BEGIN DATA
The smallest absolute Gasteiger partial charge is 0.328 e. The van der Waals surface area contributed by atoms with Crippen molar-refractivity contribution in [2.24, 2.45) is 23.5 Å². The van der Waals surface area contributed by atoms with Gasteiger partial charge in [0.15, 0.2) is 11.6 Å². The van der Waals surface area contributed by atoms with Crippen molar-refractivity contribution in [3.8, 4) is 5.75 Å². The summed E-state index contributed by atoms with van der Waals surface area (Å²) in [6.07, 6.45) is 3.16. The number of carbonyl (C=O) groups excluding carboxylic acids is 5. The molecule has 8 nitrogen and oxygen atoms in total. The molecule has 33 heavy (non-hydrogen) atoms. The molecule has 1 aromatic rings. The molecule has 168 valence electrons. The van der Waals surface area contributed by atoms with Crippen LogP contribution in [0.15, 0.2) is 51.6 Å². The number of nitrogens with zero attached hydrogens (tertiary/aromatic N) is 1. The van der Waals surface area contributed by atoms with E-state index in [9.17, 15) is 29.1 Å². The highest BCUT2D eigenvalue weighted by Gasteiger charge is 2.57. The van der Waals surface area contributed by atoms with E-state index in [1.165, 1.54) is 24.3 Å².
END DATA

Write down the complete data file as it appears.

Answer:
The smallest absolute Gasteiger partial charge is 0.328 e. The van der Waals surface area contributed by atoms with Crippen molar-refractivity contribution in [2.24, 2.45) is 23.5 Å². The van der Waals surface area contributed by atoms with Gasteiger partial charge in [0.15, 0.2) is 11.6 Å². The van der Waals surface area contributed by atoms with Crippen molar-refractivity contribution in [3.8, 4) is 5.75 Å². The summed E-state index contributed by atoms with van der Waals surface area (Å²) in [6.07, 6.45) is 3.16. The number of carbonyl (C=O) groups excluding carboxylic acids is 5. The molecule has 8 nitrogen and oxygen atoms in total. The molecule has 33 heavy (non-hydrogen) atoms. The molecule has 1 aromatic rings. The molecule has 168 valence electrons. The van der Waals surface area contributed by atoms with Crippen LogP contribution in [0.15, 0.2) is 51.6 Å². The number of nitrogens with zero attached hydrogens (tertiary/aromatic N) is 1. The van der Waals surface area contributed by atoms with E-state index in [9.17, 15) is 29.1 Å². The highest BCUT2D eigenvalue weighted by Gasteiger charge is 2.57. The van der Waals surface area contributed by atoms with E-state index in [1.165, 1.54) is 24.3 Å².